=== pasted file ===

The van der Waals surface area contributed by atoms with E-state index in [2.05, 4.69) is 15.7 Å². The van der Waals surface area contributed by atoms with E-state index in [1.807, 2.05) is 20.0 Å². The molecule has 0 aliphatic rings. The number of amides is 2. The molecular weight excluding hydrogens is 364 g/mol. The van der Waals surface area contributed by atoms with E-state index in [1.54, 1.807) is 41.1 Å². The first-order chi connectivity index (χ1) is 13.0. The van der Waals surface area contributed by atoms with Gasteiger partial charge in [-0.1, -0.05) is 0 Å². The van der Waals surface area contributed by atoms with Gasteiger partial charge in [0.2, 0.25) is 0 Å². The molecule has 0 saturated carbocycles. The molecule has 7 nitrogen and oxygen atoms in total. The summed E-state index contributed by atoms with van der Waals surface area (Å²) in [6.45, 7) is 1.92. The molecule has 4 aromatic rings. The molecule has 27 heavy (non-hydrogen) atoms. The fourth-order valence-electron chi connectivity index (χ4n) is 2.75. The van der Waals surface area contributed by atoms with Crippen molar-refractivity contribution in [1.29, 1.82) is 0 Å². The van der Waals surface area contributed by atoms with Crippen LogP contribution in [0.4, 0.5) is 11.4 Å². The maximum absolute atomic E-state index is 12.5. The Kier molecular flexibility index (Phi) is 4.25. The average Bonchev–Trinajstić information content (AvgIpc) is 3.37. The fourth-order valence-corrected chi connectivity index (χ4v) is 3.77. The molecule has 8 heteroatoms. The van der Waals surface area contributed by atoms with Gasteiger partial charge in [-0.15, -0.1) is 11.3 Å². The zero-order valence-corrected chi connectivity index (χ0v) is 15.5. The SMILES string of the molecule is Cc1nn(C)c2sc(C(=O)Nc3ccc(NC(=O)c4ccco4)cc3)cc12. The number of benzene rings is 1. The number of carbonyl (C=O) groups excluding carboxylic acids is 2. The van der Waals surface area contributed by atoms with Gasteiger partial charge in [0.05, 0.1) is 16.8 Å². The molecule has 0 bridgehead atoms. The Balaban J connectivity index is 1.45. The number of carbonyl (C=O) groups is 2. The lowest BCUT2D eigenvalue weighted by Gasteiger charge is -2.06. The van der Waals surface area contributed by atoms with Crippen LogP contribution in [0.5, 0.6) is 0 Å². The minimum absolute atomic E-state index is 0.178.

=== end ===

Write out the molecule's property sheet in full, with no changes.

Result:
The van der Waals surface area contributed by atoms with E-state index in [2.05, 4.69) is 15.7 Å². The van der Waals surface area contributed by atoms with E-state index in [1.807, 2.05) is 20.0 Å². The molecule has 0 aliphatic rings. The number of amides is 2. The molecular weight excluding hydrogens is 364 g/mol. The van der Waals surface area contributed by atoms with E-state index in [1.54, 1.807) is 41.1 Å². The first-order chi connectivity index (χ1) is 13.0. The van der Waals surface area contributed by atoms with Gasteiger partial charge in [-0.1, -0.05) is 0 Å². The van der Waals surface area contributed by atoms with Gasteiger partial charge in [0.2, 0.25) is 0 Å². The molecule has 0 saturated carbocycles. The molecule has 7 nitrogen and oxygen atoms in total. The summed E-state index contributed by atoms with van der Waals surface area (Å²) in [6.45, 7) is 1.92. The molecule has 4 aromatic rings. The molecule has 27 heavy (non-hydrogen) atoms. The fourth-order valence-electron chi connectivity index (χ4n) is 2.75. The van der Waals surface area contributed by atoms with Crippen molar-refractivity contribution in [1.29, 1.82) is 0 Å². The van der Waals surface area contributed by atoms with Crippen LogP contribution in [0.4, 0.5) is 11.4 Å². The maximum absolute atomic E-state index is 12.5. The Kier molecular flexibility index (Phi) is 4.25. The average Bonchev–Trinajstić information content (AvgIpc) is 3.37. The fourth-order valence-corrected chi connectivity index (χ4v) is 3.77. The molecule has 8 heteroatoms. The van der Waals surface area contributed by atoms with Gasteiger partial charge in [-0.15, -0.1) is 11.3 Å². The zero-order valence-corrected chi connectivity index (χ0v) is 15.5. The SMILES string of the molecule is Cc1nn(C)c2sc(C(=O)Nc3ccc(NC(=O)c4ccco4)cc3)cc12. The number of benzene rings is 1. The number of carbonyl (C=O) groups excluding carboxylic acids is 2. The van der Waals surface area contributed by atoms with Gasteiger partial charge in [0.05, 0.1) is 16.8 Å². The molecule has 0 bridgehead atoms. The Balaban J connectivity index is 1.45. The number of carbonyl (C=O) groups is 2. The lowest BCUT2D eigenvalue weighted by Gasteiger charge is -2.06. The van der Waals surface area contributed by atoms with Crippen LogP contribution in [0.5, 0.6) is 0 Å². The minimum absolute atomic E-state index is 0.178.